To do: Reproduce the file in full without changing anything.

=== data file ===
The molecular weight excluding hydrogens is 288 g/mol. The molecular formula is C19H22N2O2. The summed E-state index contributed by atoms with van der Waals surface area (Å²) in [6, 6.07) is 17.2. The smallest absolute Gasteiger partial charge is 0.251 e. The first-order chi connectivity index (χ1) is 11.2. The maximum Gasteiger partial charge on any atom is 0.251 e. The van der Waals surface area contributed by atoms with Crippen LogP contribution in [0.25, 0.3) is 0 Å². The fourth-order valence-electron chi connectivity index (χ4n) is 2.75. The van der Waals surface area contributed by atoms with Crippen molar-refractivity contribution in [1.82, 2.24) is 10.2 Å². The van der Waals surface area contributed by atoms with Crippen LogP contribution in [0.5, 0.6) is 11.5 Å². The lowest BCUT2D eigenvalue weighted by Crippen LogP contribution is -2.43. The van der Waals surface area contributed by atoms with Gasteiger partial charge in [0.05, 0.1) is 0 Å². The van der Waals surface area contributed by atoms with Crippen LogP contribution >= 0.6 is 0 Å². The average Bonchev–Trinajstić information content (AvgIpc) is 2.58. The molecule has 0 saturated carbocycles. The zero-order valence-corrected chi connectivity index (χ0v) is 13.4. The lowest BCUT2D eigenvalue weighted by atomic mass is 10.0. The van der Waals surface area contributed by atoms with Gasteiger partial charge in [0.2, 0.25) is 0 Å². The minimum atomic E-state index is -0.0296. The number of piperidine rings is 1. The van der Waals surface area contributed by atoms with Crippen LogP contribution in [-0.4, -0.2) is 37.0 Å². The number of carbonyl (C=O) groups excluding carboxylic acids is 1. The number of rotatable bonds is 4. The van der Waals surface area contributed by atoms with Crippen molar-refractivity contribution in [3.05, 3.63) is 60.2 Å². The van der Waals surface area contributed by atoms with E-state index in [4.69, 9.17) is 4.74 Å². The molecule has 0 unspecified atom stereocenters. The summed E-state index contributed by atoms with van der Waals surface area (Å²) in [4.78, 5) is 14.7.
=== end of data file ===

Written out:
The molecular weight excluding hydrogens is 288 g/mol. The molecular formula is C19H22N2O2. The summed E-state index contributed by atoms with van der Waals surface area (Å²) in [6, 6.07) is 17.2. The smallest absolute Gasteiger partial charge is 0.251 e. The first-order chi connectivity index (χ1) is 11.2. The maximum Gasteiger partial charge on any atom is 0.251 e. The van der Waals surface area contributed by atoms with Crippen LogP contribution in [0.25, 0.3) is 0 Å². The fourth-order valence-electron chi connectivity index (χ4n) is 2.75. The van der Waals surface area contributed by atoms with Crippen molar-refractivity contribution in [1.82, 2.24) is 10.2 Å². The van der Waals surface area contributed by atoms with Crippen LogP contribution in [0.5, 0.6) is 11.5 Å². The lowest BCUT2D eigenvalue weighted by Crippen LogP contribution is -2.43. The van der Waals surface area contributed by atoms with Gasteiger partial charge in [0.05, 0.1) is 0 Å². The van der Waals surface area contributed by atoms with Crippen LogP contribution >= 0.6 is 0 Å². The average Bonchev–Trinajstić information content (AvgIpc) is 2.58. The molecule has 0 saturated carbocycles. The zero-order valence-corrected chi connectivity index (χ0v) is 13.4. The lowest BCUT2D eigenvalue weighted by atomic mass is 10.0. The van der Waals surface area contributed by atoms with Gasteiger partial charge in [0.2, 0.25) is 0 Å². The minimum atomic E-state index is -0.0296. The number of piperidine rings is 1. The van der Waals surface area contributed by atoms with Crippen LogP contribution in [-0.4, -0.2) is 37.0 Å². The number of carbonyl (C=O) groups excluding carboxylic acids is 1. The number of rotatable bonds is 4. The van der Waals surface area contributed by atoms with Crippen molar-refractivity contribution in [3.05, 3.63) is 60.2 Å². The van der Waals surface area contributed by atoms with E-state index in [4.69, 9.17) is 4.74 Å². The molecule has 0 unspecified atom stereocenters. The summed E-state index contributed by atoms with van der Waals surface area (Å²) in [4.78, 5) is 14.7.